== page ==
When Can a Nonresident Spouse Be Treated as a Resident?

When Can a Nonresident Spouse Be Treated as a Resident?

If you are not a US citizen, you are considered a nonresident alien for tax purposes unless you are able to pass the substantial presence test or the green card test. However, in some cases nonresident aliens can circumvent the results of the green card and substantial presence tests by making their own alien tax status determinations. If you are a nonresident alien when the tax year ends, but your spouse is a resident alien or a US citizen (or vice versa), you may be interested in electing to be treated as a US resident for tax purposes.

What Are the Tax Consequences of Treating a Nonresident Alien as a US Resident?

Before we discuss Internal Revenue Service criteria for treating a nonresident alien as a US resident, let’s go over some of the tax implications of making such a decision:

  • You and your spouse will both be treated as US residents for all years during which you choose to be treated as a resident (unless you suspend or end the decision, which we will discuss shortly).
    • Even if you choose to be treated as a resident, you can still choose to be treated as a nonresident with regard to Social Security tax and Medicare tax withholdings under certain circumstances.
  • You and your spouse will be required to file a joint return. You will lose the option to file separately.
  • In most cases, you and your spouse will be unable to claim tax treaty benefits during the years the nonresident is treated as a resident. However, there are a few limited exceptions to this rule.
  • You and your spouse will both be required to report all of your worldwide income on your joint return.
    • Failure to disclose global income to the IRS may result in the imposition of substantial penalties. FATCA, or the Foreign Account Tax Compliance Act, requires taxpayers to report foreign assets and income whose values exceed certain thresholds. For instance, failure to file Form 8938 (Statement of Specified Foreign Financial Assets) can result in penalties ranging from $10,000 to $50,000 per violation.
    • In addition to filing Form 8938, you may also be required to file an FBAR (Report of Foreign Bank and Financial Accounts) depending on several factors. Again, penalties for noncompliance are harsh: up to $100,000 per willful violation, or 50% of the foreign account balance (whichever is greater).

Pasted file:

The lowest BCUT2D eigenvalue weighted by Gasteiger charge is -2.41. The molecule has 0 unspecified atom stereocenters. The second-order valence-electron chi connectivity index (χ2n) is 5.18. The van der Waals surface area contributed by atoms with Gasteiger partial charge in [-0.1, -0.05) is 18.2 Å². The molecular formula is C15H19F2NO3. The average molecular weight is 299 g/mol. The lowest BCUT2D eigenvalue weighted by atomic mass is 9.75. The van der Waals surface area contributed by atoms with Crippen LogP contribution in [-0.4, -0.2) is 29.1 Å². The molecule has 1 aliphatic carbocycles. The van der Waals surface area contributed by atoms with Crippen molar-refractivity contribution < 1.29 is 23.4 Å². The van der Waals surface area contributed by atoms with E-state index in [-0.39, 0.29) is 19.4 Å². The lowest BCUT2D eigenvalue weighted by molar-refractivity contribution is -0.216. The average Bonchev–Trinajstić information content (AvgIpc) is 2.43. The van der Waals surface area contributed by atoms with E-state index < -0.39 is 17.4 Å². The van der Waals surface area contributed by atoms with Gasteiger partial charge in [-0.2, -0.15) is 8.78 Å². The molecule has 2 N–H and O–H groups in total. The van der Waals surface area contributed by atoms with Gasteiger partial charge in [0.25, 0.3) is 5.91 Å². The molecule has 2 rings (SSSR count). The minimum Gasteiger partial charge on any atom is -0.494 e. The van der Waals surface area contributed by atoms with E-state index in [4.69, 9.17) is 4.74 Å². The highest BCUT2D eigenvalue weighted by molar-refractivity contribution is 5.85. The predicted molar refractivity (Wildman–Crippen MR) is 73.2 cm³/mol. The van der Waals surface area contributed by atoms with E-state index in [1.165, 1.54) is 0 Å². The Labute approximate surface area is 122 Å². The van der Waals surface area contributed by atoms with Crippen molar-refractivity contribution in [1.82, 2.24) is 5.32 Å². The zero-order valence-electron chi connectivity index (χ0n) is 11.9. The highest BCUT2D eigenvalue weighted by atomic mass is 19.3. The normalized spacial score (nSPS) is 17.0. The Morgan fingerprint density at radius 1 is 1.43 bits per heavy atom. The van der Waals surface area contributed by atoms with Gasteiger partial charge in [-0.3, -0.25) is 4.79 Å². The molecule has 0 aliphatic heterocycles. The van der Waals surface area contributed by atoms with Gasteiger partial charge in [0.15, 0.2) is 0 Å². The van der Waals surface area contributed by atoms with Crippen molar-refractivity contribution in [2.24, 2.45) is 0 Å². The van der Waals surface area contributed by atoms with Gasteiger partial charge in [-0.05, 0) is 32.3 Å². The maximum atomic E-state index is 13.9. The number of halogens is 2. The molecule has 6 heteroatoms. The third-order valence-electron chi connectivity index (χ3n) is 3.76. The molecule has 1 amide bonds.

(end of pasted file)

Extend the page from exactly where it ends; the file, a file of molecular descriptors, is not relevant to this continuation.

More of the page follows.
• Please be advised that willful violations of the Internal Revenue Code can lead to criminal prosecution – especially in cases where taxpayers attempt to conceal income or assets with foreign banks. The IRS works closely with the Department of Justice (DOJ) to prosecute suspected tax criminals.

Depending on your unique financial circumstances, treating a nonresident alien as a resident may or may not be favorable choice. An experienced CPA can help you determine the best course of action for your family.

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Making or Ending the Choice: How to Notify the IRS

The IRS can’t read your mind. When establishing the decision for a nonresident alien to be treated as a resident, you’ll need to submit certain documentation.

Initiating the decision is fairly simple. When you file your joint tax return, you should attach the following two items:

  • Contact information for you and your spouse, including your full names, addresses, and Social Security Numbers (SSNs) or Employer Identification Numbers (EINs).
  • A formal statement confirming that:
    • On the final day of the tax year, one spouse was a US citizen or resident alien, and one spouse was a nonresident alien.
    • The nonresident spouse is electing to be treated as a resident for the full duration of the tax year.

Filing a joint return from the outset is typically the simplest way to accomplish this. While the IRS will accept a joint amended return (Form 1040X, Amended US Individual Income Tax Return), you will then have to amend any other returns which were filed after the year to which the decision is applicable.

Once you make the decision, you cannot go back unless you suspend the decision, which occurs when neither of you are a resident alien or US citizen during the tax year. You will not be permitted to make the choice again if the decision is terminated for any of the following reasons:

  • You and your spouse are separated or divorced.
  • You and your spouse fail to supply records requested by the IRS.
  • You or your spouse decides to revoke the decision.
  • Either spouse passes away.

If you and your husband or wife have any questions about your tax liabilities or tax resident status, it’s important to address the issue before penalties are imposed. To set up a free, completely confidential consultation with CPA Ted Kleinman, call US Tax Help at (800) 810-9312.